Rather, Ream believes that both nature and upbringing – at least in a footballing sense – have shaped him. He has four younger siblings, and he says: “They’re all a hell of a lot louder than me. I don’t know if this is a first child thing because my eldest is the same. I’m not one of those guys, he’ll be the loudest in the crowd. But with the ball that was learned from a young age and something our coach really believed in.

Ream’s consistent demeanor and skill have served him well throughout his pro career, which now spans 14 seasons. This is, after all, a man who has played in teams that have either been relegated from or promoted to the Premier League in his last five campaigns. He also endured another relegation with Bolton Wanderers when he first joined England.

“The first thing that comes to mind is that it’s humbling,” he said of the yo-yo nature of Fulham’s recent years. “This game can give you so many incredible things and incredible moments and experiences. At the same time, it can take them away and then pull out the rug very quickly.”

Ream’s international experience was also a rollercoaster ride that only lasted for a longer period of time. He was first picked for the national team under Bob Bradley in 2010, but some uneven plays at the 2011 Gold Cup saw him drift off the side. He was recalled during the 2018 World Cup cycle under Jurgen Klinsmann but fell out of favor again. Ream was then brought into providing a veteran presence in the first year of Gregg Berhalter’s tenure, and the same thing happened. Not even a flawless performance against El Salvador in the opening World Cup qualifier was enough to earn a bigger role as the US coach soon turned his attention to younger players.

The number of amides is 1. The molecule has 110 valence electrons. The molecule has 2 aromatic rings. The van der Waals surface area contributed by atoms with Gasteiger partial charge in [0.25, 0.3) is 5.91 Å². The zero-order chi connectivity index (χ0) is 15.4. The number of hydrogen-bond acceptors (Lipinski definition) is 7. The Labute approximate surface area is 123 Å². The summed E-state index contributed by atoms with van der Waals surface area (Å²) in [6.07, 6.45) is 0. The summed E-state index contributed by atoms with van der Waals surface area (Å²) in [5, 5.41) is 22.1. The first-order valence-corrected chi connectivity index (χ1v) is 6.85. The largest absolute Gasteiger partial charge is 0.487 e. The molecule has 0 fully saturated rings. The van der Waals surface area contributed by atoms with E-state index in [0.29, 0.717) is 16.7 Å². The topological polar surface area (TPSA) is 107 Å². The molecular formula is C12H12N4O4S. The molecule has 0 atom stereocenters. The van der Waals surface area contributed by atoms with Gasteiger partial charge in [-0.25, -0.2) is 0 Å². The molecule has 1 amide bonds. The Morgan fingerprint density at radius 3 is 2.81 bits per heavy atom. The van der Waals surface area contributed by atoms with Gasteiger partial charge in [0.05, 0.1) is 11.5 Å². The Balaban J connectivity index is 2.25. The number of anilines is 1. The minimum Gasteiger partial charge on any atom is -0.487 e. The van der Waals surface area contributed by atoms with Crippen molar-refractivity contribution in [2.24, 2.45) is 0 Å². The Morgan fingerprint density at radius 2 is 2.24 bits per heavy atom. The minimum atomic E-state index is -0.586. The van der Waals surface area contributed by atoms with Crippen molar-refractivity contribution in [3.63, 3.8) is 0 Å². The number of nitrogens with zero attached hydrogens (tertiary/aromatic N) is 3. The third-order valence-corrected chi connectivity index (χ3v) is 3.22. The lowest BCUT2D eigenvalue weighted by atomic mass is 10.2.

But Berhalter, who always hedged his bets, kept in touch with Ream during this time, although the conversations took on a familiar pattern. It seemed like every time US manager called Ream, the US manager had to explain to the defense attorney why he was not called up.

“The disappointment kept coming from every camp,” said Ream, adding that at one point he “made peace” with the prospect of missing out on the World Cup.

But Berhalter’s constant communication paid off. Miles Robinson tore his Achilles tendon in May while Chris Richards sustained a hamstring injury in September. Suddenly there was a vacancy in the World Cup squad and Ream was needed.

Berhalter called Ream in early November to check the player’s mental state and see if he was still engaged. Ream was careful not to let disappointment smack him in the face again, but hung up the phone, thinking he had a shot at making the World Cup squad. As it turned out, these were significantly better than the Lloyd Christmas odds, and Ream eventually got word that he’d made the team.

“I was still trying to process it until we landed in Qatar,” he said.

But if the exchange with Berhalter included some tense moments, it was nothing compared to the conversation he had to have with those three children, Aidan, Theo and Lilia. Just three days before speaking to Berhalter, Ream had booked a 10-day vacation to Disney World with his family. When Ream’s plans for the month of November changed, he had to break them the hard news that the trip to Disney would have to wait.